Everything you need to know about the 2015 Copa Libertadores (Part 1)


Tom Robinson provides a comprehensive look ahead to the 2015 Copa Libertadores, with information on everything you need to know about the competition.

Copa Libertadores 2015

With the last of the group spots now finalised, the 56th edition of the Copa Libertadores – South America’s equivalent of the Champions League – properly gets underway this week and, as ever, it promises to be full of drama, excitement and shocks. The vast distances, not to mention the range of altitudes and climates, make it a highly challenging, unpredictable and captivating contest, while also offering the opportunity to catch a first glance at some of the continent’s emerging prospects.

Argentinian side San Lorenzo won their first ever title last year, breaking the run of Brazilian triumphs and capping a remarkable turnaround for a club on the brink of relegation just two years before.

With the last three victors being first time winners, could we see another maiden champion? Or will one of the established giants reclaim the continent’s top club prize? The following comprehensive group by group guide will take you through all the contenders.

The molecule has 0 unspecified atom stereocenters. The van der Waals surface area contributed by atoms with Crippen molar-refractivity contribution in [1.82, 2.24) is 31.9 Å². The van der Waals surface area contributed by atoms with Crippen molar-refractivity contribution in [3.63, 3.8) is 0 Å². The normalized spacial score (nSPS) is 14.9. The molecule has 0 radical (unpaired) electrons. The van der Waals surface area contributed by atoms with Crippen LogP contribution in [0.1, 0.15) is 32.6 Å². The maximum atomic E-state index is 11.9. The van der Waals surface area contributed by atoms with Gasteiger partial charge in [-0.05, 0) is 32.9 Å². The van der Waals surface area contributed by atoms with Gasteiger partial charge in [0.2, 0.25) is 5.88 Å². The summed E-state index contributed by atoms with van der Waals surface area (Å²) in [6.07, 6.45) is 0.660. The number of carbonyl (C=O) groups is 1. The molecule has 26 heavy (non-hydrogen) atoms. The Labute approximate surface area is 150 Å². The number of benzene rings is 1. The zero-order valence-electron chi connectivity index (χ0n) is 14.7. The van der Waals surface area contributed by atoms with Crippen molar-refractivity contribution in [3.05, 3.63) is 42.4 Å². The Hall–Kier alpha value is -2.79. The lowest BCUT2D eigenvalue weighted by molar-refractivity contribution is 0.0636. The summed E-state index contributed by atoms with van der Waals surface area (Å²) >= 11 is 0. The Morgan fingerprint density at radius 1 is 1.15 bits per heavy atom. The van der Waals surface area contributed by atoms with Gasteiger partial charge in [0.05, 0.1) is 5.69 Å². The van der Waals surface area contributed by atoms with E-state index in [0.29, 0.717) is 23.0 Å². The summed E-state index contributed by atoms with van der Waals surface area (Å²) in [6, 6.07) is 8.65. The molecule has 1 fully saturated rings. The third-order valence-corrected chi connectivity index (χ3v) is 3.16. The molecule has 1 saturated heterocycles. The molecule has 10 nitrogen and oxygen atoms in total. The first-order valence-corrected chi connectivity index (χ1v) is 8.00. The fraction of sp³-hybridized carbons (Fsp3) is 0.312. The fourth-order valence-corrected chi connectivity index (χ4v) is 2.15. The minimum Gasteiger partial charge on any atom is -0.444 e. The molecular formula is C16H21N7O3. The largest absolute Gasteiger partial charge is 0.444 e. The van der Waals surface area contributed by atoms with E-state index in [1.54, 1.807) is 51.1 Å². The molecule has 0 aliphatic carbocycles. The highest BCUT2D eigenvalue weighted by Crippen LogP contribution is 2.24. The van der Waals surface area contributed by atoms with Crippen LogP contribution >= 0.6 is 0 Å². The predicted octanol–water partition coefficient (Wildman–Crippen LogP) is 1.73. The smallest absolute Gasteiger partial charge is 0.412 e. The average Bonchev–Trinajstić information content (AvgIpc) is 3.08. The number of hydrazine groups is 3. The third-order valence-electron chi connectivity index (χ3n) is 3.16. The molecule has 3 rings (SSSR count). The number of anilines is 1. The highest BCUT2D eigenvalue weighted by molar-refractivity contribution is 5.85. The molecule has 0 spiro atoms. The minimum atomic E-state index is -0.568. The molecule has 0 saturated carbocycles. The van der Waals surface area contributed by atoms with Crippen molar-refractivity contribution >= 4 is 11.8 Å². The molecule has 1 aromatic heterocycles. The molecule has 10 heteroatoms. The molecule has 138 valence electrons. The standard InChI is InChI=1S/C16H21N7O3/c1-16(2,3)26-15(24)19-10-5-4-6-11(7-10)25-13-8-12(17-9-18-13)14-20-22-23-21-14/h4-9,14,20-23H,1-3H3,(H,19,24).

GROUP 1: ATLETICO MINEIRO (BRA), SANTA FE (COL), COLO COLO (CHI), ATLAS (MEX)

Immediately standing out as one of the more interesting groups, Group 1 is likely to be competitive and hard-fought. Atletico Mineiro, champions two years ago, recovered from a loss of form to lift the Copa do Brasil and will expect to progress. With Victor in goal and a solid spine running through the team, the onus will be on Jesus Datolo, Luan and Sherman Cardenas, on loan from Atletico Nacional, to provide the ammunition for new signing Lucas Pratto and hot prospect Carlos up front. The departure of the influential Diego Tardelli is a major blow but Atletico should be able to overcome it.

Galo will once again come face to face with familiar foes Santa Fe. Drawn in the same group last year, the two also met in the semi-finals in 2013 and the Colombians will be out for revenge. Playmaker Omar Perez is still the man who makes El Expreso Rojo tick and they have added Yamilson Rivera and Miguel Borja to bolster Luis Arias and Wilson Morelo in attack. Their defence may be young but has experience that belies its tender years and Santa Fe will hope to bounce back from last year’s early exit.

Chilean Clausura champions Colo Colo, back after a four year break, will be vying for a place in the knock out stages too. Los Albos can count on plenty of experience right the way through their squad with the likes of Villar, Maldonado, Valdes, Fierro and Beausejour , as well as the lethal pairing of Esteban Paredes and repatriated Humberto Suazo up front. There is a sprinkling of youth too with Luis Pavez, Claudio Baeza and goalscoring midfielder Juan Delgado all first team regulars. Whether their ageing side have enough in the tank for a long run in the cup is still very much in question but qualification from the group will certainly be an achievable aim.